Climate change is probably the single most important issue facing our generation, so we need to make sure that whoever we vote for in May has a good policy for dealing with it. In fact, I’d even go so far to say that this blog post may be one of the most important thing you read this year. But I fear I may have bitten off more than I can chew with this particular issue. The topic for my previous election focus was fairly straightforward: was the party going to continue / increase / end the badger cull? Climate change policy is complex, encompassing a range of issues: targets to reduce carbon emissions, energy policies, adaptation and resilience, transport, energy efficiency, forest loss, and promoting low-energy technologies. In this post I seek to summarise what the main parties (including Plaid Cymru and the SNP) have to say on each of these issues.

The process of researching this post has been quite informative – not just for finding out what the parties’ policies are, but how much they talk about it. My main sources of information for this post are the parties’ own websites. For the Green Party, SNP and Plaid Cymru this was quite straightforward – they had plenty of information on their climate change policies and it was easy to find. There was much less information available on the other parties’ websites. Draw your own conclusions from that…  In fact, I was unable to find anything about it on the Conservative Party website (it doesn’t help that they don’t have a search function).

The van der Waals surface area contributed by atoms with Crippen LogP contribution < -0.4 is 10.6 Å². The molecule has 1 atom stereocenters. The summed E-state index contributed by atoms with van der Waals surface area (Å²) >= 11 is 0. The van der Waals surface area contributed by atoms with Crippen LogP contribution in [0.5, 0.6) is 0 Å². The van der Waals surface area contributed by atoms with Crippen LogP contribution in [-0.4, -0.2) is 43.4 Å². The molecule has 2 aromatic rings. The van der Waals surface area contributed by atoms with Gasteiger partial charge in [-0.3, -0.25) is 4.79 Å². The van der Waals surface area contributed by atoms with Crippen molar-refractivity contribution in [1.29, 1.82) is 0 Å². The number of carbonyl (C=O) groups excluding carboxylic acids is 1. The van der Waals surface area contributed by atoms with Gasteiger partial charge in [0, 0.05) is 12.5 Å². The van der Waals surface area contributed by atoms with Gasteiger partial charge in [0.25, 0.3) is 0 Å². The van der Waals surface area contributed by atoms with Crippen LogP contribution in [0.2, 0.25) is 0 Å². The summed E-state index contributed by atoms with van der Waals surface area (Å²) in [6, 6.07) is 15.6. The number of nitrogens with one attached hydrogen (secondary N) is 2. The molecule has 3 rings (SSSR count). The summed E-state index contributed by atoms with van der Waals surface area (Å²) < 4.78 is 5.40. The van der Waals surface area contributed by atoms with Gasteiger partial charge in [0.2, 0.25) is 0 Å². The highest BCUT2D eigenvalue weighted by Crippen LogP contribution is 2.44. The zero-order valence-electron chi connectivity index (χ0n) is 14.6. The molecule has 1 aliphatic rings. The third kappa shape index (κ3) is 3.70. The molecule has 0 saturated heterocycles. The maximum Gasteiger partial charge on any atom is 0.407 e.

I contacted the press offices of the parties I was unable to find sufficient information for, but have yet to hear back from them. I will update this post if and when I do hear anything. My other source of information was the very helpful Vote for Policies website, which contains information about all the parties’ policies on a whole range of issues – please do visit it. So, if it looks like I’m giving more coverage to some parties than others on this topic, it’s not because I’m biased (although I am), it’s because some parties have more to say on this issue than others.

Carbon emissions targets

The Conservatives say they will continue to cut emissions (although I was unable to find out how much by, which is pretty important). They also say they will work to secure a global climate change agreement, although what they hope this agreement will include is unclear.

Labour say they will stick to ambitious, legally binding targets for carbon reduction – including the full implementation of carbon budgets. This includes the target of decarbonising our electricity supply by 2030. They will push for global targets for reducing carbon emissions with regular reviews towards the long-term goal of what the science now tells us is necessary – zero net global emissions in the latter half of this century.

The Lib Dems say they will introduce a Zero Carbon Britain Act to strengthen the Climate Change Act targets, although I was unable to find what the stronger targets will be.

UKIP‘s policy is very different to that of the other politcal parties. They say they will abolish the Department of Energy and Climate Change and scrap green subsidies. They will repeal the Climate Change Act 2008 and abolish green taxes and charges in order to reduce fuel bills.